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    @paulgarrett I think the suggestion that not including a date isn't "forthright" or "truthful" is a bit silly. It's an entirely practical problem - the author doesn't know the date the article will be published, especially published in print, until it is. – Fomite Sep 26 '12 at 4:44
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    @EpiGrad Sorry, I meant the creation-date or submission-date, which are known to the author. These are of different interest than/from the publication date, which may be secondary in many ways. – paul garrett Sep 26 '12 at 12:38
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    The creation date is what is most relevant when we read a paper and want to know how current the research presented in it is. Right now I cannot think of a reason to leave the creation date out, except tradition (which should not be a good enough reason for us). – clstaudt Oct 10 '12 at 9:51
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    @DaveClarke I would say that the date of the most recent modification to the paper does the job. Often, it does not even need to be more fine-grained than the year and the month to judge how current the research is. The date of the idea might also be interesting, but this is something that can be mentioned in the text. – clstaudt Oct 10 '12 at 11:02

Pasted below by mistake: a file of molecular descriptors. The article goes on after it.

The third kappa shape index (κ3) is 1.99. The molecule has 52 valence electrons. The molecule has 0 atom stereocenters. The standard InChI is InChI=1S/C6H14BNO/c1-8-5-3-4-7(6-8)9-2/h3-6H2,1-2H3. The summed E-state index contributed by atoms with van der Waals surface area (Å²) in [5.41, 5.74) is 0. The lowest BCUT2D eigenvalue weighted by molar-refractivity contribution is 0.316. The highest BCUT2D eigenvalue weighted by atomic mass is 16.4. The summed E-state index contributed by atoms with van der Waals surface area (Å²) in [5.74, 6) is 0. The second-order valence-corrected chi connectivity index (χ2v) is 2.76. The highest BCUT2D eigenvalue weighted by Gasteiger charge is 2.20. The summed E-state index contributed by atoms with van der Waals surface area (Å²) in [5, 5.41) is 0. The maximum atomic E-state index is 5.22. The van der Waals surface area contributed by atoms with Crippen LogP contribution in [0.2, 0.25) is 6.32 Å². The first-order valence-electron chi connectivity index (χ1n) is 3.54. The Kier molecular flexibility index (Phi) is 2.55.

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    My point is: When I get a paper it is very often in .pdf form and detached from the publication context (when and where it appeared first is not obvious). When I read sentences like "To our knowledge, we are the first to..." and "We review previous work..." I want to know how old the information is and how likely it is to be outdated. Why not make that easier? – clstaudt Oct 10 '12 at 11:11
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Re completion date: because updating it manually every time you modify a draft is time-consuming and error-prone, and TeX does not really offer an easy out-of-the-box automated solution (mainly because of its inherent limitations as a programming language).